Atlantic vs Herbal Cove Digested

July 21, 2017 | Author: Janice | Category: United Kingdom Insolvency Law, Complaint, Lien, Property, Legal Concepts
Share Embed Donate

Short Description

Case digest in crimlaw...


ATLANTIC ERECTORS, INC., petitioner, vs. HERBAL COVE REALTY CORPORATION, respondent. Facts:This is a Petition for Review on Certiorari 1 under Rule 45 of the Rules of Court, challenging the May 30, 2000 Decision of the Court of Appeals. On June 20, 1996, [respondent] and [petitioner] entered into a Construction Contract whereby the former agreed to construct four (4) units of [townhouses] and one (1) single detached unit for an original contract price of P15,726,745.19 which was later adjusted to P16,726,745.19 as a result of additional works. The contract period is 180 days commencing [on] July 7, 1996 and to terminate on January 7, 1997. [Petitioner] claimed that the said period was not followed due to reasons attributable to [respondent], namely: suspension orders, additional works, force majeure, and unjustifiable acts of omission or delay on the part of said [respondent]. [Respondent], however, denied such claim and instead pointed to [petitioner] as having exceeded the 180 day contract period aggravated by defective workmanship and utilization of materials which are not in compliance with specifications. "On November 21, 1997, [petitioner] filed a complaint for sum of money with damages with the Regional Trial Court of Makati wherein the defendant, Herbal Cove Realty Corporation was ordered to pay sums of money to the plaintiff. On the same day, [petitioner] filed a notice of lis pendens for annotation of the pendency of Civil Cases. RTC Judge Ranada] dismissed the Complaint as against [respondent] for [petitioner's] failure to comply with a condition precedent to the filing of a court action. "[Petitioner] filed a Motion for Reconsideration and Respondent] filed its Opposition thereto. Judge Ranada] granted [respondent's] Motion to Cancel Notice of Lis Pendens. "[Petitioner] filed a Motion for Reconsideration of the Order to which [respondent] filed an Opposition. But upon motion, [Judge Ranada,] reversed his previous Order and reinstated the notices of lis pendens, The CA reinstated the former's July 30, 1998 Order 6 granting Herbal Cove's Motion to Cancel the Notice of Lis Pendens. Hence this present petition. Issue Whether or not money claims representing cost of materials [for] and labor [on] the houses constructed on a property [are] a proper lien for annotation of lis pendens on the property title[.] Ruling: NO. The annotation of the Notice of Lis Pendens would be unjustified, because a complaint for collection and damages is not the proper mode for the enforcement of a contractor's lien. In J.L. Bernardo Construction v. Court of Appeals,13 the Court explained the concept of a contractor's lien under Article 2242 of the Civil Code and the proper mode for its enforcement as follows: "Articles 2241 and 2242 of the Civil Code enumerates certain credits which enjoy preference with respect to specific personal or real property of the debtor. Specifically, the contractor's lien claimed by the petitioners is granted under the third paragraph of Article 2242 which provides that the claims of contractors engaged in the construction, reconstruction or repair of buildings or other works shall be preferred with respect to the specific building or other immovable property constructed. "However, Article 2242 finds application when there is a concurrence of credits, i.e., when the same specific property of the debtor is subjected to the claims of several creditors and the value of such property of the debtor is insufficient to pay in full all the creditors. In such a situation, the question of preference will arise, that is, there will be a need to determine which of the creditors will be paid ahead of the others. Fundamental tenets of due process will dictate that this statutory lien should then only be enforced in the context of some kind of a proceeding where the claims of all the preferred creditors may be bindingly adjudicated, such as insolvency proceedings."14 (Emphasis supplied)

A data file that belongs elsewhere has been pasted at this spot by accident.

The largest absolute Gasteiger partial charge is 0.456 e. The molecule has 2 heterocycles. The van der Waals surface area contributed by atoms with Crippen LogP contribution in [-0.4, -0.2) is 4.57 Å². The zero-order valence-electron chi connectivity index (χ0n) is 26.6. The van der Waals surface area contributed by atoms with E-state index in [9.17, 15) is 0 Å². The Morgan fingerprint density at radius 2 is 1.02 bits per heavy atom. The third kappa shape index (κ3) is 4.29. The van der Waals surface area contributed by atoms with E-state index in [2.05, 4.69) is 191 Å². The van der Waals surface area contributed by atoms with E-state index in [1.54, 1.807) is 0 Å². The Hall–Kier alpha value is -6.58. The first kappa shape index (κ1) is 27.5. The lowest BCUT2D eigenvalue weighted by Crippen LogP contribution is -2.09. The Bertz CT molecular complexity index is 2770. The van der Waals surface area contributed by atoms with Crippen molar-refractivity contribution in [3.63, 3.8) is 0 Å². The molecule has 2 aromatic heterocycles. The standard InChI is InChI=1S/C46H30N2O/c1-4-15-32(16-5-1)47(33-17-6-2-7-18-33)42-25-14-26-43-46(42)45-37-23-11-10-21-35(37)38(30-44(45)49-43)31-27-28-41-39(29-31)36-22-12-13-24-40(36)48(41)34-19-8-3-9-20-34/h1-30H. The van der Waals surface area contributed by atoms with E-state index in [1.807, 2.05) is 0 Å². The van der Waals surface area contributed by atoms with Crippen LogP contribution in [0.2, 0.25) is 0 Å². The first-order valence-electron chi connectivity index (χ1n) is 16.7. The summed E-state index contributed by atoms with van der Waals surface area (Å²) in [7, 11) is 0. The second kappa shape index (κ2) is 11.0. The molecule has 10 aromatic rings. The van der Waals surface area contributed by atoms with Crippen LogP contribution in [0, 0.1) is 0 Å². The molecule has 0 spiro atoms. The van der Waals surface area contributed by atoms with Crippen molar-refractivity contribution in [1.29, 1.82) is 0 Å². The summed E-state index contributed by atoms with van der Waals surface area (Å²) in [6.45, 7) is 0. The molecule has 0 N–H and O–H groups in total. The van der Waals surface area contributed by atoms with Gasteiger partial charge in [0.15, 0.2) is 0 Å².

Clearly then, neither Article 2242 of the Civil Code nor the enforcement of the lien thereunder is applicable here, because petitioner's Complaint failed to satisfy the foregoing requirements. Nowhere does it show that respondent's property was subject to the claims of other creditors or was insufficient to pay for all concurring debts. Moreover, the Complaint did not pertain to insolvency proceedings or to any other action in which the adjudication of claims of preferred creditors could be ascertained.

View more...


Copyright ©2017 KUPDF Inc.